Lincoln, Neb. —How much people save on their electric bill after installing a solar array depends largely on local policies, John Hay, a Nebraska extension educator, told NRT students recently.
Hay, who specializes in renewable energy and biofuels and installed a solar array at his home in 2017, explained three ways of financially compensating consumers who produce some of their own electricity with solar panels.
Net metering is the best deal for consumers, he said, with the electricity produced by the consumers’ panels subtracted from the electricity they need to pay the utility company for. Consumers with solar panels then pay the leftover amount at the standard retail rate. In this way, they get credit at retail price for whatever electricity they produced. However, if they produce more electricity than they use from the utility, that surplus gets paid at a rate lower than retail, perhaps between a third and half of retail.
Hay said an average sized solar system may cost $15,000 to install and, with net metering, a Nebraska consumer might expect to pay that back in about 14.5 years. A solar array with a standard 25- to 30-year life expectancy should last long enough to pay back the initial investment and then benefit the consumer financially several more years.
“There is a lot of utilities in the state of Nebraska, seven now, that have reached the threshold where they’ve got enough systems installed, that they don't have to net meter anymore,” Hay said. “Then they get to choose the policy put in place for the next set of customers, and that's pretty important.”
Meters are now sophisticated enough to measure the electricity that goes from the grid into a house, solar energy produced at a house and sent to the grid, and solar energy produced and used at a house without going to the grid.
Utilities may reason that consumers need to pay not just for the electricity they used from the grid but for the system maintained to generate, transmit and distribute that electricity. This includes the power plants and wind turbines that generate it; the substations that transmit it and maintain the electric grid and lines of transmission; and the utilities that distribute the electricity, issue bills and collect payments.
Instead of net metering, a utility may use net billing to compensate consumers using solar energy. In this method, consumers pay for all of the electricity from the utility at full retail and then get credited at a lower rate, perhaps between a third and half of retail, for the electricity their solar panels produce and send to the grid. The solar energy they use at home, which never goes to the grid, offsets full retail value to the solar consumers, as it does in net metering, since it lowers the amount of electricity the house uses from the grid.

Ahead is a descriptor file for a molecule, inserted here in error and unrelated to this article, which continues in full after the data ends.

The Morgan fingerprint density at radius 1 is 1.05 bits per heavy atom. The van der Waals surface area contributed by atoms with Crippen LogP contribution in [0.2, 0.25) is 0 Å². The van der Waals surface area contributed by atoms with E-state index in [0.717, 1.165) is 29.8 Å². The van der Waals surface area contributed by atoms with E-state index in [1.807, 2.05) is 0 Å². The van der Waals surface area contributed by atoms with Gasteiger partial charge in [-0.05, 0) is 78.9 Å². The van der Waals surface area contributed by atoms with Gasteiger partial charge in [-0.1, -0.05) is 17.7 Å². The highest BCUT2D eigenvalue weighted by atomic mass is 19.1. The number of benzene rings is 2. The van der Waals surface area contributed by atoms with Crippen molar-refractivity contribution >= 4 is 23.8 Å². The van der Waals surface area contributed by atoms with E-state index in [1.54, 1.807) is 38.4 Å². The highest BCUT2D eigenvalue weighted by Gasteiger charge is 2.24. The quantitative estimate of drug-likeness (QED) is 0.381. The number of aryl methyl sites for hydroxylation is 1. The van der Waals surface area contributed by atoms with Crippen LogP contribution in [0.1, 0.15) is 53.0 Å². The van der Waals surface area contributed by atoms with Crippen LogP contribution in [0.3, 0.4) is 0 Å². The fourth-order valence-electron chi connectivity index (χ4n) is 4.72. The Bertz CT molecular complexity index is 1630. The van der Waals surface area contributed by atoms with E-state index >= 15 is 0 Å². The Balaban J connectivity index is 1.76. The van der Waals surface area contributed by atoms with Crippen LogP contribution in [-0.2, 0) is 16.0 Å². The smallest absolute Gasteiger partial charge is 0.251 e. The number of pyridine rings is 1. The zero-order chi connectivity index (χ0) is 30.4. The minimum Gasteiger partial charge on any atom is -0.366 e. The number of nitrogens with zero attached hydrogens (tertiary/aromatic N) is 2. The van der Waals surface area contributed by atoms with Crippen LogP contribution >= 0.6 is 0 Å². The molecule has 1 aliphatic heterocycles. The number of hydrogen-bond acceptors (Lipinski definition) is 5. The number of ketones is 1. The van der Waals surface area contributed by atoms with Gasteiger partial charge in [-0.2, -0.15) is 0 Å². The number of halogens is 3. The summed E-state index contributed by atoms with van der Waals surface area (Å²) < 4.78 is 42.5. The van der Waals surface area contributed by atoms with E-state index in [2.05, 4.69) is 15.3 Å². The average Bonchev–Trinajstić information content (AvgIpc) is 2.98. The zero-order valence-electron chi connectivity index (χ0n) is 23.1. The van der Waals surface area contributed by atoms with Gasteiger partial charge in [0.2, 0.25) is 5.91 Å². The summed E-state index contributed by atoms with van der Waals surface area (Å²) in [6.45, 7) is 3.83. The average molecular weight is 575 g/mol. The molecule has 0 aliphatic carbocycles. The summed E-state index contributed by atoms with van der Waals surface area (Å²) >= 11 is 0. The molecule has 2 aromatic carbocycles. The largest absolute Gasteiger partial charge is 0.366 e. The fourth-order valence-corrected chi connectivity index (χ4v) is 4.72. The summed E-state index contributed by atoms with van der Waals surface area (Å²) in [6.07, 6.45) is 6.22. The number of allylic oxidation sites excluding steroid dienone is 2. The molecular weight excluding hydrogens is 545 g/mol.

“With net billing, you can see that I'm not getting as much value from what's sent to the grid,” Hay said. “So, that's really important from an economic analysis standpoint to understand ‘Is this going to be a good economic investment to put this solar on my house if what I send to the grid has less value?’”
The third way of compensating solar consumers, buy all/sell all, involves use of a solar meter that measures both the solar energy sent to the grid and the solar energy used in the home. The consumer is credited at the lower rate (between a third and half of retail) for the energy sent to the grid. The utility buys the solar energy used in the home at that lower rate also, but then turns around and sells it to the consumer at the full retail price, along with charging full retail for the electricity coming from the utility into the house.
Net billing can have an 18.5 year pay back, but when it comes to buy all/sell all, “the economics fall apart pretty rapidly,” Hay said.
Utilities in Nebraska are nonprofits, not seeking profit, but they need to make enough money to maintain their business, he said.
“They're trying to make themselves whole, but the question is, is net billing making them whole or do they think that they need to buy all/sell all to make them whole?”
In the future, as meters grow increasingly sophisticated and can show utility companies what times of day electricity was used and in what amount, thus allowing utilities to charge different rates for the time of day, Hay told the NRT students they can expect to see more promotion and advertisements of behind-the-meter solar.
“You need to look at those very skeptically, not because they may not be correct in that they could be a decent investment or something like that, but the reality is that the policy is different in different places,” he said.
Consumers who want to lower their electric bill without installing a solar array should lower their thermostat in the winter, reduce the temperature on their water heater and raise the temperature on their air conditioner.
“Beyond those three, everything else is small,” Hay said. “Let's say I have my lights off more or reduce how much time I'm cooking. Don't worry about those things. What you need to worry about is, what setting do you have your thermostat on and can you change that and still be comfortable? Those are the big savings.”